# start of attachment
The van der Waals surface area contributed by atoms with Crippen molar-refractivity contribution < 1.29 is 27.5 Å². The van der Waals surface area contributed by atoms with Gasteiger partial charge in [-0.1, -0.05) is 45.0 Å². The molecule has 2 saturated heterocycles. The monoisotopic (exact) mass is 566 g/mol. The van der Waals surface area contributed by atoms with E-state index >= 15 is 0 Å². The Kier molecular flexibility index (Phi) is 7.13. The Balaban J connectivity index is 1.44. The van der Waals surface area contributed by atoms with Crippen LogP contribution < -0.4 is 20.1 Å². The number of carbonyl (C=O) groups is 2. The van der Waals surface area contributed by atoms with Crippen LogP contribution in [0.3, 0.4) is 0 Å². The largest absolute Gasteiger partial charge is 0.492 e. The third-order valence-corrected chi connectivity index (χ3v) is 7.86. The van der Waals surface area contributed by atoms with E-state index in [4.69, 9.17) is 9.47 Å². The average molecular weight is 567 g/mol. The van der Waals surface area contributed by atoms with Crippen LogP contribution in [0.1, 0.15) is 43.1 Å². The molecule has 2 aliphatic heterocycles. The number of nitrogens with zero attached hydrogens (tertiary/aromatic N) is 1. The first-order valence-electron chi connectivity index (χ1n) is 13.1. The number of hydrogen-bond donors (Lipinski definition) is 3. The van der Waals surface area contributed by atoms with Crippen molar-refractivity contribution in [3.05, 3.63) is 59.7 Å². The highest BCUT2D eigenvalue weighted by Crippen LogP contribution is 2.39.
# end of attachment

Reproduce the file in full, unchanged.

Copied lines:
The van der Waals surface area contributed by atoms with Crippen molar-refractivity contribution < 1.29 is 27.5 Å². The van der Waals surface area contributed by atoms with Gasteiger partial charge in [-0.1, -0.05) is 45.0 Å². The molecule has 2 saturated heterocycles. The monoisotopic (exact) mass is 566 g/mol. The van der Waals surface area contributed by atoms with E-state index >= 15 is 0 Å². The Kier molecular flexibility index (Phi) is 7.13. The Balaban J connectivity index is 1.44. The van der Waals surface area contributed by atoms with Crippen LogP contribution < -0.4 is 20.1 Å². The number of carbonyl (C=O) groups is 2. The van der Waals surface area contributed by atoms with Crippen LogP contribution in [0.3, 0.4) is 0 Å². The largest absolute Gasteiger partial charge is 0.492 e. The third-order valence-corrected chi connectivity index (χ3v) is 7.86. The van der Waals surface area contributed by atoms with E-state index in [4.69, 9.17) is 9.47 Å². The average molecular weight is 567 g/mol. The van der Waals surface area contributed by atoms with Crippen LogP contribution in [0.1, 0.15) is 43.1 Å². The molecule has 2 aliphatic heterocycles. The number of nitrogens with zero attached hydrogens (tertiary/aromatic N) is 1. The first-order valence-electron chi connectivity index (χ1n) is 13.1. The number of hydrogen-bond donors (Lipinski definition) is 3. The van der Waals surface area contributed by atoms with Crippen molar-refractivity contribution in [3.05, 3.63) is 59.7 Å². The highest BCUT2D eigenvalue weighted by Crippen LogP contribution is 2.39.